The letter from polish Judges to the Director of the Organization for Security and Co-operation in Europe Office for Democratic Institutions and Human Rights on presidental election.




Her Excellency Ingibjörg Sólrún Gísladóttir

Director of the Organization for Security and Co-operation in Europe Office for Democratic Institutions and Human Rights




We, the Judges of Common Courts and Administrative Courts of Poland of every level, would like to voice our growing concern regarding the changes in the law governing the procedures to hold elections for the office of the President of the Republic of Poland. The elections are currently ordered to be held on May 10, 2020. The proposed changes raise the likelihood of violating basic legal norms, in particular the right to participate in the management of public affairs of the country. We ask for support, dialogue and careful monitoring of the ongoing electoral and legislative process.

With great pleasure and satisfaction, we have read the statement you have given after the changes in electoral law were adopted by the Polish Sejm. Following careful analysis of the bill adopted by the Sejm, we would like to share our observations.  We are deeply concerned that the aforementioned bill poses a threat to such basic legal standards as the principle of universal suffrage and the secrecy of the ballot.

As a formal state of epidemic was announced throughout the entire territory of the Republic of Poland, such a state of emergency introduces restrictions on civil rights like the freedom of movement, freedom of assembly and the right to information. The formally ongoing election campaign does not meet the conditions of the free selection of representatives by those entitled to vote. The solutions introduced by the Sejm also allow an arbitrary change of date of the elections, previously established based on the provisions of the Constitution of the Republic of Poland.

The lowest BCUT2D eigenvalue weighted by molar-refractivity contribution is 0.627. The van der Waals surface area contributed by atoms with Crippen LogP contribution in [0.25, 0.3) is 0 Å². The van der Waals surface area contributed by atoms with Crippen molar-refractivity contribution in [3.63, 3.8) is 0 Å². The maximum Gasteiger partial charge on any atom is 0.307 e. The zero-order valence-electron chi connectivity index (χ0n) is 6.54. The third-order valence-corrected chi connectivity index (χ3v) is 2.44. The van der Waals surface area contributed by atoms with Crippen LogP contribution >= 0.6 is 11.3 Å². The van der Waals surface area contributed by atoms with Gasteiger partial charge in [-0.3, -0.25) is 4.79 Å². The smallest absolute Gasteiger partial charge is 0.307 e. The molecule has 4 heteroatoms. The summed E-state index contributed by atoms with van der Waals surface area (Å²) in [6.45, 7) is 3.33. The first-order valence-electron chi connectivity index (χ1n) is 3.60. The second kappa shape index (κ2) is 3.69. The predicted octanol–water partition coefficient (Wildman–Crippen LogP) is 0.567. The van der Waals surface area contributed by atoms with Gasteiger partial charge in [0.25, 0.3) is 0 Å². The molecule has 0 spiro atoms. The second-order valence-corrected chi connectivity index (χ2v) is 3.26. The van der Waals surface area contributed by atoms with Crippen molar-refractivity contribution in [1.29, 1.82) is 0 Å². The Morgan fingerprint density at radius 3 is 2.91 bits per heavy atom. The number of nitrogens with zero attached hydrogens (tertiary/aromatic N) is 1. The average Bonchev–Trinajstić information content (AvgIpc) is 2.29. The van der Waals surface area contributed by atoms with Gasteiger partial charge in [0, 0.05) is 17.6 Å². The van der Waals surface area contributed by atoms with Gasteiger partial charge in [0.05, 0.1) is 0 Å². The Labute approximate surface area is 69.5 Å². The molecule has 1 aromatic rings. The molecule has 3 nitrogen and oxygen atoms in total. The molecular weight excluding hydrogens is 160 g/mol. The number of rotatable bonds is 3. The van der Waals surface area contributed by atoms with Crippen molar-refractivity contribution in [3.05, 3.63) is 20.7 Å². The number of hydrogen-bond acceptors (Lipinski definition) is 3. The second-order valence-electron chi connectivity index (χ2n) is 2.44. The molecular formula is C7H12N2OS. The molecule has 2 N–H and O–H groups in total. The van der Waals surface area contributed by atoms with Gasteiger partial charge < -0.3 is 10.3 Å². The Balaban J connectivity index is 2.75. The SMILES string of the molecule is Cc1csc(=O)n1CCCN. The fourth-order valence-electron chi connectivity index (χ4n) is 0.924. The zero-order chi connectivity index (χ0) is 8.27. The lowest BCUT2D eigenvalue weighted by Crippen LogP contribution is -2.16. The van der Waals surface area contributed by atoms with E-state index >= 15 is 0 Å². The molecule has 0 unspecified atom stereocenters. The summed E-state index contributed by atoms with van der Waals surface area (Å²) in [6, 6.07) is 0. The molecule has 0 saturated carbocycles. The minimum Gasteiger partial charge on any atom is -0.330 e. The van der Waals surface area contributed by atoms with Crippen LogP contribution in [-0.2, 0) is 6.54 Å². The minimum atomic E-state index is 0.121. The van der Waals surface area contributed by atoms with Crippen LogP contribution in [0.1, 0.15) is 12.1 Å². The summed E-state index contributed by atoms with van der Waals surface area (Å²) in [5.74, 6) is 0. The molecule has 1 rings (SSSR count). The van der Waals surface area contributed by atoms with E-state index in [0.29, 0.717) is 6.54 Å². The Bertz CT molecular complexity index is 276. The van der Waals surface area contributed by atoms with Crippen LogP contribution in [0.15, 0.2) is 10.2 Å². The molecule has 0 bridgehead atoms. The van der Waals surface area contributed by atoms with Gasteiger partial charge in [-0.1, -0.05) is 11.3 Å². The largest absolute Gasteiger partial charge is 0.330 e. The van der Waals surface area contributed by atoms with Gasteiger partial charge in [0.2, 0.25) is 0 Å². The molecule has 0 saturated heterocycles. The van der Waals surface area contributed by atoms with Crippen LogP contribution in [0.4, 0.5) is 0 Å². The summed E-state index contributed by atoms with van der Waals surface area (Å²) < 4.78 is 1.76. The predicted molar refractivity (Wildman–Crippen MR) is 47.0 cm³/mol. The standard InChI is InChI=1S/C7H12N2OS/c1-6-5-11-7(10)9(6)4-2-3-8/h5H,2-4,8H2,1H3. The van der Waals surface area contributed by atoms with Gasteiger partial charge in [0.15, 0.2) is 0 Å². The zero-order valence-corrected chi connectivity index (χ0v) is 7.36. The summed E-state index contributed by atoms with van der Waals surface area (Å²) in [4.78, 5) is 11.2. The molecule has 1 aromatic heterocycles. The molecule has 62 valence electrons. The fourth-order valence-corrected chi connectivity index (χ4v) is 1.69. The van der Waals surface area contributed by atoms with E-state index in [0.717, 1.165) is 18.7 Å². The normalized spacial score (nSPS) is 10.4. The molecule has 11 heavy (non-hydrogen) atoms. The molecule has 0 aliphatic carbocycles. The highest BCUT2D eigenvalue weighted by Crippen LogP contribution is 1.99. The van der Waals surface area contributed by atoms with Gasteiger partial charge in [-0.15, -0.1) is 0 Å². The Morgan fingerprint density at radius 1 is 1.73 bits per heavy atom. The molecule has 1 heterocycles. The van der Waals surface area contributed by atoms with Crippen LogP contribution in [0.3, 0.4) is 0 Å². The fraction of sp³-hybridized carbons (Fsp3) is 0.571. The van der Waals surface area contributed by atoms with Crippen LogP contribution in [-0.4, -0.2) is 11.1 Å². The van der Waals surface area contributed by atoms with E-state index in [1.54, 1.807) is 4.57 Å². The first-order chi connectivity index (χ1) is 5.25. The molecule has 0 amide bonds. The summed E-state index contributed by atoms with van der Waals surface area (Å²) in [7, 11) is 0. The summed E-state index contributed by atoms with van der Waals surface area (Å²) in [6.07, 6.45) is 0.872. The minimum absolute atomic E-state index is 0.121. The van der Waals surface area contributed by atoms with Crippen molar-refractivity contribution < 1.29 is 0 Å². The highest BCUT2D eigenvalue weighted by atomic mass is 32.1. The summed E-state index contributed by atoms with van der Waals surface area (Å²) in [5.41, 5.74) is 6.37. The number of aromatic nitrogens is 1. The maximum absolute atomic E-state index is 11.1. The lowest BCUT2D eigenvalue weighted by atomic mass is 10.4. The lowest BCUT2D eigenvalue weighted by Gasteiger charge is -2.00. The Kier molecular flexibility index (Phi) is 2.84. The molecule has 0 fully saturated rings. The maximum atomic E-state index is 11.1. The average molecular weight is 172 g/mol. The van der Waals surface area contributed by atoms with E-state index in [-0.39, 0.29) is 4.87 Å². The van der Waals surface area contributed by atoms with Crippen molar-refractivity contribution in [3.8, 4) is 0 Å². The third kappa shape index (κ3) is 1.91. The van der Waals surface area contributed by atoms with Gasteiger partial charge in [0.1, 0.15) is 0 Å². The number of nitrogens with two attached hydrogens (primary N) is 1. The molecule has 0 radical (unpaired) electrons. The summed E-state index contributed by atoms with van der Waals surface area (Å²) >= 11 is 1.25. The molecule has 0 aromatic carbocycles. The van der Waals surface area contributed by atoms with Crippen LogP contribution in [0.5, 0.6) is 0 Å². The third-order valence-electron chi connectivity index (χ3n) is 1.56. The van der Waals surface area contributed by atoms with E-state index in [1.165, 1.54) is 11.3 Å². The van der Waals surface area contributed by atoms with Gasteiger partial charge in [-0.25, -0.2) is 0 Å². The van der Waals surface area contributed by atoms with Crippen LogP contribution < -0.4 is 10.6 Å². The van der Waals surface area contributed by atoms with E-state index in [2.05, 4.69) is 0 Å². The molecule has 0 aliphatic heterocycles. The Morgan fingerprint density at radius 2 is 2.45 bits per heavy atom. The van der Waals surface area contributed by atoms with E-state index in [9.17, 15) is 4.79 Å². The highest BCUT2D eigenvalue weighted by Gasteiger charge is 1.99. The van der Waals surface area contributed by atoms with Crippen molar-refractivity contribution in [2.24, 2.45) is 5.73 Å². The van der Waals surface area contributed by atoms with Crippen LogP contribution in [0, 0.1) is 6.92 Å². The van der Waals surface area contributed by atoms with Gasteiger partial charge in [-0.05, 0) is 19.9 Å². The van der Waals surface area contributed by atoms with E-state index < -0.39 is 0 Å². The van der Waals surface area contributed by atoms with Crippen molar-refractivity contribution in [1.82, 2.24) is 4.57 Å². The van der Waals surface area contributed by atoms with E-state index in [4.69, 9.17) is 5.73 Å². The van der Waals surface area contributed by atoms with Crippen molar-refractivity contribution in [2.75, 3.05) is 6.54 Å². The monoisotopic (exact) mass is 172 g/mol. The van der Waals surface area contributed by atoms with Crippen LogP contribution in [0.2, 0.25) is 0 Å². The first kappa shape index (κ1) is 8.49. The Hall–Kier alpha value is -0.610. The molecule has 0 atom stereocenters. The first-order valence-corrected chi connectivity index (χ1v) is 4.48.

A correspondence voting system is being introduced as the only measure to address voting rights. We are concerned that it is impossible to reach each voter in light of the current circumstances. This form of election would present many challenges in addition to the typical hurdles of legislating new electoral law, by being introduced so suddenly before the date of the election. It raises questions as to whether the voters will have a fair and equal opportunity to cast their votes.

At present, the recognition of election contestations and the assessment of validity of such an election remains subject to consideration by the Extraordinary Control and Public Affairs Chamber of the Supreme Court of Poland. Members of said Chamber were appointed in a legally flawed process that resulted in the Chamber foregoing its independence and non-partisanship.

We would like to emphasize that our reservations are not a result of a political assessment of the solutions adopted, but only from the position that we are participating in our routine functions of the state. Our constitutional role in the structure of state institutions is the application of law, law that, by principle, cannot be upheld in contradiction to the Polish Constitution or international law in force in Poland. As Judges of Poland, we have the responsibility to resolve disputes and appeals regarding electoral matters. We uphold, among others, the roles of Election Commissioners and the members of the Election Commissions. Under current conditions, the ability to act as public servants is being jeopardously undermined; therefore, so too, is the right of the Polish people to appeal effectively.

We ask that special efforts be made in the assessment of the extent to which the guarantees of basic human rights are being preserved in the current election of the President of the Republic of Poland.


Yours sincerely,


/this letter was signed by 612 Judges/